9. None. Can you believe it? ๐Ÿ™ We have no New Year’s Eve traditions. We live out of state and our kids don’t have many cousins (one, actually, other than a few adult cousins). So they wouldn’t have any cousins to play with and to keep them awake until midnight. If we tried to keep them awake with family games, etc., they’d not handle the late hour too well. Plus, my dh usually has to work at 5am the next morning so even WE can’t stay up together. Oh Courteny, it’s sad but also kind of funny that I have watched that dang ball all. by. my. self. for probably 20 years. ๐Ÿ˜€
    We Polish call them galumpkis (guh-LOOMP-kee). Love cabbage rolls. My mom’s are the bomb.
    Oh, and what are the papers many of the adults are holding in the time capsule photo? Love that idea.
    Blessings and HAPPY NEW YEAR!

    1. ๐Ÿ™‚ Hi Toni!!! The papers in the picture that the adults have are print outs of either pictures of vacations, new homes, new jobs or they wrote out their thoughts and read it before putting it in the capsule. My grandmother always writes a loving letter to the family thanking us for our help and love – they are truly treasures!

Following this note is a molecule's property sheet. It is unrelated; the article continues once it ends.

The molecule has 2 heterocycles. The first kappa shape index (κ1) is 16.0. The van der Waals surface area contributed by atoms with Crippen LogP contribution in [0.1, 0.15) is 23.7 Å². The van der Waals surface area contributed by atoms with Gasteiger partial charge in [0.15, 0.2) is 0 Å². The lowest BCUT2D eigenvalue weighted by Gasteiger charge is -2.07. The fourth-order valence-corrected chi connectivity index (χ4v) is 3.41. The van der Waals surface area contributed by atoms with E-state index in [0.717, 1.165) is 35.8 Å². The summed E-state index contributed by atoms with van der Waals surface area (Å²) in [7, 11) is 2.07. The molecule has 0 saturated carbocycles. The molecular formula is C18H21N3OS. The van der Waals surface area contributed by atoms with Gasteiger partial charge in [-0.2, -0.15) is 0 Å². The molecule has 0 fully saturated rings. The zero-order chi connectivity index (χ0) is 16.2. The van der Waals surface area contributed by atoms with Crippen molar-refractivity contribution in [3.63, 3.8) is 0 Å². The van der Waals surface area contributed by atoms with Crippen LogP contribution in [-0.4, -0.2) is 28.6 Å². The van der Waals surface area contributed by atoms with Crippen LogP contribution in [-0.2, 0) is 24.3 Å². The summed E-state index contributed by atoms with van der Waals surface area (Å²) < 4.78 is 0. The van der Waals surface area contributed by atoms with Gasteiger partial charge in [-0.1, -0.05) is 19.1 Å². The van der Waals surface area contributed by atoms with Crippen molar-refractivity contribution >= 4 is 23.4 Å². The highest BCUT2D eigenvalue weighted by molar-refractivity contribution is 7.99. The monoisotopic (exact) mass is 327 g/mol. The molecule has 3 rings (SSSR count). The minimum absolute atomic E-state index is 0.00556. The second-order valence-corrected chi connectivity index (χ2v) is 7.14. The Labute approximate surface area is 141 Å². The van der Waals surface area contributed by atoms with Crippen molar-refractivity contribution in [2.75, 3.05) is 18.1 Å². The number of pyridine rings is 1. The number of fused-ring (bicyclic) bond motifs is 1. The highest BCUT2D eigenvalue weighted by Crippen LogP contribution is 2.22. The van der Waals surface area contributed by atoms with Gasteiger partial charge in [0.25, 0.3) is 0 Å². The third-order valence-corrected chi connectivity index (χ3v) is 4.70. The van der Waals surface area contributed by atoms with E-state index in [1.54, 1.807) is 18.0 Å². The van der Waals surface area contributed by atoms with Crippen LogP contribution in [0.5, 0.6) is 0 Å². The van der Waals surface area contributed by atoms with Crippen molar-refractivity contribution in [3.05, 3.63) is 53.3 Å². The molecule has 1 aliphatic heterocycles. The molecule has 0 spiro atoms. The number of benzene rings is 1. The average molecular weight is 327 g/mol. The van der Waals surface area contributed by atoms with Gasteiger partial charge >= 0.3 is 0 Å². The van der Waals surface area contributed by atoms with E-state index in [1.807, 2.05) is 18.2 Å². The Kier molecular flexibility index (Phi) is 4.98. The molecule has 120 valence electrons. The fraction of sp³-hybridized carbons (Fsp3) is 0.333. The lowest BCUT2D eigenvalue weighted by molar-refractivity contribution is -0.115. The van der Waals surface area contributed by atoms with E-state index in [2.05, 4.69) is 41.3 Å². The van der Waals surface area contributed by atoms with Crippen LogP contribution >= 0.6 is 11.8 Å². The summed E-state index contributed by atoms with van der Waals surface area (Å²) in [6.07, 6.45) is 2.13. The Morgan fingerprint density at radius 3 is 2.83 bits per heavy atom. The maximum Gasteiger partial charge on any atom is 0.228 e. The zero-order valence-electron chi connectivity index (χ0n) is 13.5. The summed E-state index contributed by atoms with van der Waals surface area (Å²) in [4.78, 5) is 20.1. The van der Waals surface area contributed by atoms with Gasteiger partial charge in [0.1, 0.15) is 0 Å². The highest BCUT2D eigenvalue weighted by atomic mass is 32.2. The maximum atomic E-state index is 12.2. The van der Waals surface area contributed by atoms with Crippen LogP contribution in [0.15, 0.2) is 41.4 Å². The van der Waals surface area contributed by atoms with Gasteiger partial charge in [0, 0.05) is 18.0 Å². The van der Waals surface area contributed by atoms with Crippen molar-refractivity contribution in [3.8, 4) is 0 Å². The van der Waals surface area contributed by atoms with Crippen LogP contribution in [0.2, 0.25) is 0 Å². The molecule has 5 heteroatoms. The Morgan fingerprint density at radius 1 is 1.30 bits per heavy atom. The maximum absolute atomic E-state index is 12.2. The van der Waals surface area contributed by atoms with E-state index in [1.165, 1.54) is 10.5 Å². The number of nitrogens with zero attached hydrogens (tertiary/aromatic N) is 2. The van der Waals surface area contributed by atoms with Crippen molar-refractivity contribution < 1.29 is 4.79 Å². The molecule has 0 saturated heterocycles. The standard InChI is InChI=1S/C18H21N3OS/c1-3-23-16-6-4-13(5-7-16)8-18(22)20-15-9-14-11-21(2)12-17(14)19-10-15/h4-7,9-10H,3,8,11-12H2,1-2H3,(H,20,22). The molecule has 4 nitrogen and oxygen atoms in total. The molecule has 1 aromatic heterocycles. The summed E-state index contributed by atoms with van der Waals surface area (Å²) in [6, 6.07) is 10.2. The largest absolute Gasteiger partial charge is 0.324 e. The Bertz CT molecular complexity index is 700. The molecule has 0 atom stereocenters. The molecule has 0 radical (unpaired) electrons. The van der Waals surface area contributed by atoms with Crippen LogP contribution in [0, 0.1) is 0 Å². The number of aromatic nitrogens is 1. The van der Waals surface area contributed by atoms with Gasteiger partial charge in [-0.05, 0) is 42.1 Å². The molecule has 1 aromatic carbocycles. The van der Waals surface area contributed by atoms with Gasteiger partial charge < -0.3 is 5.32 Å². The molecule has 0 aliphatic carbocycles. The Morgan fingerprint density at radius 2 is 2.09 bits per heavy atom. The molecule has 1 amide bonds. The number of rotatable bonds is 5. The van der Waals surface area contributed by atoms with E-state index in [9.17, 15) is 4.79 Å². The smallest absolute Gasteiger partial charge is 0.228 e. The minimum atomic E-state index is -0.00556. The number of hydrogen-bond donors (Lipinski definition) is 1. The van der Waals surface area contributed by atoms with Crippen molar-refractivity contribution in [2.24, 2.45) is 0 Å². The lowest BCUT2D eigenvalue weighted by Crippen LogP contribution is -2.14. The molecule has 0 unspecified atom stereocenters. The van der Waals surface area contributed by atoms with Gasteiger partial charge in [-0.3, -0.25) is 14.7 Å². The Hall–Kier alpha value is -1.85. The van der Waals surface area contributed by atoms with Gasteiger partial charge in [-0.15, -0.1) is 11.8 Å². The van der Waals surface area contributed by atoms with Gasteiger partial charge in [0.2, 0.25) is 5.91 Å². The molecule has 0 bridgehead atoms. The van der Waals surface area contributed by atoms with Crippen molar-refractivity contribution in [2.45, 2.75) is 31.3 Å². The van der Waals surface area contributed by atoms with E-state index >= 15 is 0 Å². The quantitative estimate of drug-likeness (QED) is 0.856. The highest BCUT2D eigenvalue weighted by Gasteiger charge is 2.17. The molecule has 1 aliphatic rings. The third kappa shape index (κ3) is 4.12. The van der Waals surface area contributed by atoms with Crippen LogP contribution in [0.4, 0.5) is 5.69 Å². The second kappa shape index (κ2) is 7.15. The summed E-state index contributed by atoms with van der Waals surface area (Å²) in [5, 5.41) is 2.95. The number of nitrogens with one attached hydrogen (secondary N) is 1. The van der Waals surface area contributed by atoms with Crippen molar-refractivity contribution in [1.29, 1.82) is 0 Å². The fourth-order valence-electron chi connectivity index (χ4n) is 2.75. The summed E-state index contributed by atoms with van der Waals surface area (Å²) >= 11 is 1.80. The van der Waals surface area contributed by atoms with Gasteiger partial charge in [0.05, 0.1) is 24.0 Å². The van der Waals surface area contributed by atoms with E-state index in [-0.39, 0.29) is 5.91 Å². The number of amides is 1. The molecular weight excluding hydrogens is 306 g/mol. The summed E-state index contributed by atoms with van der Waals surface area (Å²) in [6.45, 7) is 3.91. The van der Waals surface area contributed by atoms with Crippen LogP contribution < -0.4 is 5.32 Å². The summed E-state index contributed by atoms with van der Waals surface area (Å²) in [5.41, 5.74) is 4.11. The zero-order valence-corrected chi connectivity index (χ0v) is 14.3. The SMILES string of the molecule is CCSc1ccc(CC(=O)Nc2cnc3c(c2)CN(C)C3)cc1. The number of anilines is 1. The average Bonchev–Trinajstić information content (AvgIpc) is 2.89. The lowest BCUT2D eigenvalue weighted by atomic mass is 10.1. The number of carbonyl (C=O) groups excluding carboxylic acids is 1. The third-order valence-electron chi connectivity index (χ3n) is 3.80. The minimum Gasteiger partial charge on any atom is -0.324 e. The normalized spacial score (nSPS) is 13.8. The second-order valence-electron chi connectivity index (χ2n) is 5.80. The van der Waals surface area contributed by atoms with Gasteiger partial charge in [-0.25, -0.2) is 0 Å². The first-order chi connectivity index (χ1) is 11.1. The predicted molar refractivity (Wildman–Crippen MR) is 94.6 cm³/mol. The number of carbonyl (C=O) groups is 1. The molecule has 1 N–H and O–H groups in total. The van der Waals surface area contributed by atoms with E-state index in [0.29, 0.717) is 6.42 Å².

Happy New Year! Thanks for all your encouragement in 2011!!
      Lots of love,

      1. Thanks, Courtney. I *love* that your grandmother does that (I’d give anything in the world to have more time to talk with my grandmother and glean from her love, wisdom, and stories.) You have inspired me to make a time capsule with our family this evening. My husband is off from work tomorrow (only because his current days off are Sun/Mon so it fell on the holiday this year.) We’re going to take advantage of possibly the ONLY time he’ll ever be able to stay up on NYE with the family (and it’s the first time we’ll attempt to keep the kids up as well.) Wish me well. ๐Ÿ˜‰

    2. Toni, we didn’t have any traditions as a family when we were kids, but we have adopted some things from friends as we have moved around as adultsOur friends have become our “extended family” we’ve been invited to share and we have invited others to share in ours. I love the time capsule idea. Will have to start saving our canisters for next year.